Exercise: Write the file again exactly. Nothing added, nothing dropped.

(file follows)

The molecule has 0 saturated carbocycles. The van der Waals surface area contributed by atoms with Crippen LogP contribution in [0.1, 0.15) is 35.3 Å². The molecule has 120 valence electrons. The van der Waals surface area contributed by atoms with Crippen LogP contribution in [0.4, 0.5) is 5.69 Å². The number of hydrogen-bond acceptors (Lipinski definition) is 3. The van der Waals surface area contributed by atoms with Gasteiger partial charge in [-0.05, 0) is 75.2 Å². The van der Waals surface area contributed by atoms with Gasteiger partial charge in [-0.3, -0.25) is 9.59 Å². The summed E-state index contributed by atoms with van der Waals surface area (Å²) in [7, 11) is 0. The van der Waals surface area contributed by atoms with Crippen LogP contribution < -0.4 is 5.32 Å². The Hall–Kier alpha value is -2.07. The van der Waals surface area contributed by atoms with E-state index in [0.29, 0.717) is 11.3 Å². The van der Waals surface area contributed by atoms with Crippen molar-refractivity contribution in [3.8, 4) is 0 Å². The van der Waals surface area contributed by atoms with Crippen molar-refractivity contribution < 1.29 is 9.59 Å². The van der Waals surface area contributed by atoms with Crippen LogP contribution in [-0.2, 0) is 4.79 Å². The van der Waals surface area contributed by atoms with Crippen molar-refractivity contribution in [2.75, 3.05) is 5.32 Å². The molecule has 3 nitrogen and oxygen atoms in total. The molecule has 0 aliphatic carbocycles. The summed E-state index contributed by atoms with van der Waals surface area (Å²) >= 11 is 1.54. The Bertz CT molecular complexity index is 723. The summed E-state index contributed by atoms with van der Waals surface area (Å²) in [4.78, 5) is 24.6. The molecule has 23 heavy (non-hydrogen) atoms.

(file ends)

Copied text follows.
The molecule has 0 saturated carbocycles. The van der Waals surface area contributed by atoms with Crippen LogP contribution in [0.1, 0.15) is 35.3 Å². The molecule has 120 valence electrons. The van der Waals surface area contributed by atoms with Crippen LogP contribution in [0.4, 0.5) is 5.69 Å². The number of hydrogen-bond acceptors (Lipinski definition) is 3. The van der Waals surface area contributed by atoms with Gasteiger partial charge in [-0.05, 0) is 75.2 Å². The van der Waals surface area contributed by atoms with Gasteiger partial charge in [-0.3, -0.25) is 9.59 Å². The summed E-state index contributed by atoms with van der Waals surface area (Å²) in [7, 11) is 0. The van der Waals surface area contributed by atoms with Crippen LogP contribution < -0.4 is 5.32 Å². The Hall–Kier alpha value is -2.07. The van der Waals surface area contributed by atoms with E-state index in [0.29, 0.717) is 11.3 Å². The van der Waals surface area contributed by atoms with Crippen molar-refractivity contribution in [3.8, 4) is 0 Å². The van der Waals surface area contributed by atoms with Crippen molar-refractivity contribution < 1.29 is 9.59 Å². The van der Waals surface area contributed by atoms with Crippen LogP contribution in [-0.2, 0) is 4.79 Å². The van der Waals surface area contributed by atoms with Crippen molar-refractivity contribution in [2.75, 3.05) is 5.32 Å². The molecule has 3 nitrogen and oxygen atoms in total. The molecule has 0 aliphatic carbocycles. The summed E-state index contributed by atoms with van der Waals surface area (Å²) >= 11 is 1.54. The Bertz CT molecular complexity index is 723. The summed E-state index contributed by atoms with van der Waals surface area (Å²) in [4.78, 5) is 24.6. The molecule has 23 heavy (non-hydrogen) atoms.